that documents may have been obtained directly from Blumhagen
under the terms of his plea agreement. Under these
circumstances, this Court finds that a Kastigar
hearing is warranted to ensure that immunized information and
documents are not used to prosecute Blumhagen.
timing of a Kastigar hearing falls within the
court's discretion, though the practice in the Second
Circuit is to hold Kastigar hearings after trial.
See, e.g., United States v. Conti, 160
F.Supp.3d 684, 687 (S.D.N.Y. 2016) (citing United States
v. Volpe, 42 F.Supp.2d 204, 219 (E.D.N.Y. 1999)
(“While the court has discretion to hold the hearing
before, during, or after the trial . . . it is the general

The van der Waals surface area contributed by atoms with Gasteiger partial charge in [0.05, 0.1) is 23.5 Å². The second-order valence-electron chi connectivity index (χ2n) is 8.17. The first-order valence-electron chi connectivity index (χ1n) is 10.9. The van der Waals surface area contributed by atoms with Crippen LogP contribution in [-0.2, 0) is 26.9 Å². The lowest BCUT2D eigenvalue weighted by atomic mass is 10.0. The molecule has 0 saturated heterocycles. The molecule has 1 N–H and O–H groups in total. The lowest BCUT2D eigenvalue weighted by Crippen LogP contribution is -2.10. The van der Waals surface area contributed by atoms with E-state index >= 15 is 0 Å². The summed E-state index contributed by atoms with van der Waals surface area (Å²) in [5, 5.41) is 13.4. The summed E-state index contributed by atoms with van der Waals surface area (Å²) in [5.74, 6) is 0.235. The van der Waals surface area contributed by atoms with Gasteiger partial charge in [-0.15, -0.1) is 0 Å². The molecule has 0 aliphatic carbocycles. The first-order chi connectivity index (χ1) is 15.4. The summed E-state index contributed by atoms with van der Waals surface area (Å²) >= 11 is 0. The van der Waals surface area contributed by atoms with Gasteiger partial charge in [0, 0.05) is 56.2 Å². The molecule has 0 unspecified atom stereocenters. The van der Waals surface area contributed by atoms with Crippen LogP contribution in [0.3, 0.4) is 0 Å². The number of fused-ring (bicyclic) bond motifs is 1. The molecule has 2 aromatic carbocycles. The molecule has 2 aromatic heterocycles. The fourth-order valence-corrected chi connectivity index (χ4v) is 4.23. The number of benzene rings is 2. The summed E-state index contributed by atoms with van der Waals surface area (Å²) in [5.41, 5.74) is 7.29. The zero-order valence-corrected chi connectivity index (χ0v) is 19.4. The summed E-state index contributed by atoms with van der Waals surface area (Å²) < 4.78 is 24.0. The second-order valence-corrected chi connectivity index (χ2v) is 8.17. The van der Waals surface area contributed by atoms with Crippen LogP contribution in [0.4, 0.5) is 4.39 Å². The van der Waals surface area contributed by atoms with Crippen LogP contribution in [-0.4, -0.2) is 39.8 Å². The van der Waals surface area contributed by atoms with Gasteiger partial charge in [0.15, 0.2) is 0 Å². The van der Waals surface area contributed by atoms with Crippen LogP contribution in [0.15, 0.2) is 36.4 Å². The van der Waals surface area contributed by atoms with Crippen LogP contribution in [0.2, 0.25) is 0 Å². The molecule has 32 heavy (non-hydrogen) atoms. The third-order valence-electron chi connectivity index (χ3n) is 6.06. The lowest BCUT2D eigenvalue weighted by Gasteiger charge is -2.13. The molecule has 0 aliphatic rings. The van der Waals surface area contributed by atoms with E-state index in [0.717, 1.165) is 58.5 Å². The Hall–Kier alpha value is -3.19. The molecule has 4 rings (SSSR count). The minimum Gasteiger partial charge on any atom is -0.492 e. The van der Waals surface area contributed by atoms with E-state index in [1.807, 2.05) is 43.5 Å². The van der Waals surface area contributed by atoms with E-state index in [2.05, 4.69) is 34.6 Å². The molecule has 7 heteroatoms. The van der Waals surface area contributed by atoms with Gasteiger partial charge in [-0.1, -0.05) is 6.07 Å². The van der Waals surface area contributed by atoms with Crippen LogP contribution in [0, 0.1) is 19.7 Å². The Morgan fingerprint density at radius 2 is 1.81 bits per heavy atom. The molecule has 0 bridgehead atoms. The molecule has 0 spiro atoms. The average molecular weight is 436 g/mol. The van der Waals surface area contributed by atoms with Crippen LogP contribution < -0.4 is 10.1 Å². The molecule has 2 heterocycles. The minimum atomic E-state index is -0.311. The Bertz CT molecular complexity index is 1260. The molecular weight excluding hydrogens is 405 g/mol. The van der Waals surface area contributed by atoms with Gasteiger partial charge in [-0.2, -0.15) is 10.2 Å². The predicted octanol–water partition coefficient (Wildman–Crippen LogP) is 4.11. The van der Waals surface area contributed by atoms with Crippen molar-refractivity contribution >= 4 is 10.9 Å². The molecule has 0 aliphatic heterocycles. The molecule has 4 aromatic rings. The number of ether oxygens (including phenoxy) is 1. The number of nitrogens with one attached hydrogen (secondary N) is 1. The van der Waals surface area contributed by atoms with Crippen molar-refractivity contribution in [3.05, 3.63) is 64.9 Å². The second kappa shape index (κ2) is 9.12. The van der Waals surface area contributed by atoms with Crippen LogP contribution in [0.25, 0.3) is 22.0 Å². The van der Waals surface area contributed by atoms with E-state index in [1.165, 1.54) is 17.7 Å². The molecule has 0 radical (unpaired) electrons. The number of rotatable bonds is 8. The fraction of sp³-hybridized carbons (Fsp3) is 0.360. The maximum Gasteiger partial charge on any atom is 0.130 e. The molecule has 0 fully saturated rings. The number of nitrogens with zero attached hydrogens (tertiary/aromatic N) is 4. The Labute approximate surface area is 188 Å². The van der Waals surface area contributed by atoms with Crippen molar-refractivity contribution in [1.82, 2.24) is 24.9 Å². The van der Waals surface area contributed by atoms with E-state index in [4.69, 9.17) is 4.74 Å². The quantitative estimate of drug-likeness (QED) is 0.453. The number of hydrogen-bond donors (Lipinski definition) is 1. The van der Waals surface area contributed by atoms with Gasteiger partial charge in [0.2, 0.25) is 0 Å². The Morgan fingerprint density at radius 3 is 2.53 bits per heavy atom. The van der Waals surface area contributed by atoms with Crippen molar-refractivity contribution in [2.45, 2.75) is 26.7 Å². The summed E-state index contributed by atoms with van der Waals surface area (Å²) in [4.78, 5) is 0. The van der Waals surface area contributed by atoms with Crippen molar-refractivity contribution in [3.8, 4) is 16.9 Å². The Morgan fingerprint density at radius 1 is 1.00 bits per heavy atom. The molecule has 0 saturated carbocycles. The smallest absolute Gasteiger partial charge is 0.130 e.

practice in this circuit to defer such a hearing until after
trial.”). In this case, however, this Court finds it
most expeditious to proceed with a pre-trial
Kastigar hearing for several reasons. See
Nanni, 59 F.3d at 1430 (involving pre-trial
Kastigar hearing) First, Blumhagen's counsel has
expressed concern that he may not be prepared to proceed to
trial on May 23, 2017, as scheduled. Proceeding first with
the Kastigar hearing on May 23, 2017, rather than
trial will allow this older case to continue moving forward
while also providing defense counsel more time to prepare for
trial. Second, a pre-trial resolve of all Kastigar
issues may affect the parties' plea postures. And
finally, pre-trial resolution of the Kastigar issues
may streamline or shorten the trial, thereby conserving
judicial resources. Consequently, this Court finds that a
pre-trial Kastigar hearing is warranted.
HEREBY IS ORDERED, that Defendants' Motion for
Reconsideration (Docket No. 193) is GRANTED in part and
DENIED in part, as set forth above.
that the May 23, 2017 trial date is now CONVERTED to a
that the trial of this matter is ADJOURNED generally.